Three candidates will be on the ballot for the two open Irvington School Board seats on May 17, as first-time candidate Andrea Flynn faces off with six-year incumbent David Graeber and Erin Bernstein, who is completing her first term.
“I think we have big initiatives to move forward, especially related to social-emotional learning and diversity, equity, and inclusion,” Bernstein said. “With Covid, there was sort of a pause, so we want to continue the work that we’re doing. One term’s not enough to get your stride. You get your sea legs in your first term.”
Bernstein believes the isolation that students had to cope with during the pandemic affected their social-emotional health. “I think that’s a big focus,” she said. “Without a strong, healthy foundation it makes it hard for kids to continue that academic progress.”
Bernstein and her husband, Eric, have lived in Irvington for 12 years, and are the parents of a sixth-grader in the district. Bernstein has worked in the field of educational finance for more than 25 years. She is director of finance and chief financial officer at the Ethical Culture Fieldston School, an independent school in Riverdale.
“It’s rare that one’s professional and volunteer roles align so closely,” she said. “I live it: I understand what it’s like to work for a board, and the value a board can bring. But at the end, the district is responsible for running the district, and the board is in a governance role.”
Bernstein wants to participate in developing a new strategic plan and to continue to scrutinize the fiscal sustainability of the district’s activities.
Regarding the makeup of a team such as the board, she said, “It’s important to have balance. And when you think about what the board does, a big part of it is managing risk, whether it’s financial risk or compliance risk. Some people say, ‘Finance isn’t important, we’re doing OK.’ But you have to pay extra-close attention at that time, so things don’t get out of control.”
Flynn and her husband, Evan Pressman, moved to Irvington seven years ago from Brooklyn. Their children are in grades K, 3, and 5.
Flynn is senior director at the Insight Center for Community Economic Development, a progressive think tank where she researches racial policies’ impact on women of color. Her 2017 book, “The Hidden Rules of Race,” examines the history of racism and its continuing repercussions. She has also been published in The Washington Post, The Atlantic, Ms. Magazine, The New Republic, and Time.
Flynn earned her B.A. in journalism and women’s studies from Syracuse University. She is an adjunct at the Columbia University Mailman School of Public Health, from which she earned dual master’s degrees in public administration and public health. She teaches courses on public policy, reproductive health and rights, and economic inequality.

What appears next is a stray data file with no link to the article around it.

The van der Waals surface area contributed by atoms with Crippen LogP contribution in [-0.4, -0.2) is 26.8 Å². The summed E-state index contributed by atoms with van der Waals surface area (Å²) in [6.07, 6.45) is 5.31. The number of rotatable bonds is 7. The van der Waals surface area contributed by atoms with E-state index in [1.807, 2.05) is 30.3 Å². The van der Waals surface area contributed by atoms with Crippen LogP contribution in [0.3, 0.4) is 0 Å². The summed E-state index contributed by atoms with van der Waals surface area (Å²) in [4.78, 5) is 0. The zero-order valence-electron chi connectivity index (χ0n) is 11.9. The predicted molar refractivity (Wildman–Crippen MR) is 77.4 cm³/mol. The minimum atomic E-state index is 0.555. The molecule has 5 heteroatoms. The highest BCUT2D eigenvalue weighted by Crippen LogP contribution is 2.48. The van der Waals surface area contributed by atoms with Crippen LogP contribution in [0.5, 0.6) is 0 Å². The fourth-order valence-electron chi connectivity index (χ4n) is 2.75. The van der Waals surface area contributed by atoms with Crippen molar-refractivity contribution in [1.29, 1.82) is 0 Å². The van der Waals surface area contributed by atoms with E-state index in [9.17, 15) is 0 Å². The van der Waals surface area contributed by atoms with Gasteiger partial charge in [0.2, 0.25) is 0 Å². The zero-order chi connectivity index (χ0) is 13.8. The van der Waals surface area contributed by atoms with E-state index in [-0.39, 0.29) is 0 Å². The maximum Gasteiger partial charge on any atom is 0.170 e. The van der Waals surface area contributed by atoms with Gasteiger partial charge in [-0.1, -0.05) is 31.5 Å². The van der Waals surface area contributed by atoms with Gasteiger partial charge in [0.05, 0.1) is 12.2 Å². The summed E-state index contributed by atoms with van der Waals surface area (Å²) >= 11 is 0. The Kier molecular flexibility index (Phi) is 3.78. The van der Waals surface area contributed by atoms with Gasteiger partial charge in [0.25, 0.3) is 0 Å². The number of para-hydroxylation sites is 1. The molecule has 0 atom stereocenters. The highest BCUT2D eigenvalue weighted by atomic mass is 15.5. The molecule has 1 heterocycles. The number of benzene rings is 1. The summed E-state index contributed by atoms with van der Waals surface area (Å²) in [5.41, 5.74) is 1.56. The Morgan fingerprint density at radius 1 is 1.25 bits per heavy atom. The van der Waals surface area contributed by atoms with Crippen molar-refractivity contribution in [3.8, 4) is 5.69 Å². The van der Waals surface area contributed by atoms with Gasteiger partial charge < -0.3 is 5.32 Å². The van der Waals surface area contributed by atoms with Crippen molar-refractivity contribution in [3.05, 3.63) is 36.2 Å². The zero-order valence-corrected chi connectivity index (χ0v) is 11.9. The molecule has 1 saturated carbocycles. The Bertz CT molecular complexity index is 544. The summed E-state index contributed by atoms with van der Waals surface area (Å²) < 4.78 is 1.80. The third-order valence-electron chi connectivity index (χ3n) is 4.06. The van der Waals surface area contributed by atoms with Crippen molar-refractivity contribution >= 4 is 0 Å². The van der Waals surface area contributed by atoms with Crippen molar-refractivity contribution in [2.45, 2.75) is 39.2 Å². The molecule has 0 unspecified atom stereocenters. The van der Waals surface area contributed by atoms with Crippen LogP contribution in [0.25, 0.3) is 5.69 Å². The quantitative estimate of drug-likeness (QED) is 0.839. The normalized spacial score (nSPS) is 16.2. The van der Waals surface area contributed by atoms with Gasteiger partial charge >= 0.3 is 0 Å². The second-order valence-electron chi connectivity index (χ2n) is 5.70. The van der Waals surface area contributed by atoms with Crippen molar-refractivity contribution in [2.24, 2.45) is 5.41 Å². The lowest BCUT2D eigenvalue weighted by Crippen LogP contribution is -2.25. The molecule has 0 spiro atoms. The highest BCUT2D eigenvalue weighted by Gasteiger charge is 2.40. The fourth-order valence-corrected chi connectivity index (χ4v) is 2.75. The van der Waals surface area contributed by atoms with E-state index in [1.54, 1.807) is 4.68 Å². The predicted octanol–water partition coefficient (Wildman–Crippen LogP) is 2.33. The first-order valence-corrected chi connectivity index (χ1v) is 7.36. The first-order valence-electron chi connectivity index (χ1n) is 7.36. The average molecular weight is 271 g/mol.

Flynn has also served as co-chair of the Irvington PTSA’s Diversity, Equity and Inclusion Committee.
She told the Enterprise that her background studying identity-related policy issues “brings a perspective on things that are very important right now. I’m also excited to bring my background in advocacy and community engagement.”
Flynn said that her interactions with parents and students in the district convinced her that Irvington’s DEI work should embrace not just people of color, but also “LGBTQ kids, kids with disabilities who are struggling, low-income kids who have difficulty making connections with other kids. I think this is about a broad range of opportunities and meeting the needs of a lot of kids in my community.”
She also believes that her background in communications can be used to strengthen ties among the board, administration, and community. “I’m really eager to communicate the work the board is doing to families in the district… to communicate more effectively with families so they feel heard.”
Graeber and his wife, Courtney, have lived in Irvington for more than a decade. Their children, both in Irvington schools, are now in grades 6 and 10. Graeber was elected to the school board six years ago and has served as first vice president since 2020.
Regarding his bid for a third term, Graeber said, “There’s more work to do — the work of building a continually improving and strong school district.” He also pointed out that coming out of the pandemic, stability and strong leadership would be important.
“I’ve enjoyed the successes we’ve had,” he said. Now, he looks forward to more progress. “We have to renew the strategic plan, which is something I ushered in five years ago. We’re in the beginning of some powerful social-emotional learning and diversity and inclusion work, and fulfilling the promise of restoring early instruction in world languages.”
Graeber points to his professional experience in educational and school administration, as well as his experience working on a seven-member board, as qualifications for his own re-election. He has worked for more than two decades for the New York City Board of Education. He began his career teaching eighth-grade English in Brooklyn, and has subsequently held management roles in the city’s public school system. He has served as an instructional specialist for K-12 schools, an achievement and instruction administrator, a building principal, and as the senior director for school achievement in the school system’s School Renewal program. He currently works in the Division of School Leadership, where he is director of state and federal programs for several Bronx school districts, and for the New Visions High School District, which serves the entire city.
“I’m thrilled we have people willing to run for the board, that more people want to get involved in the community,” he said. “It’s always great when folks want to lend themselves to this work of supporting children.”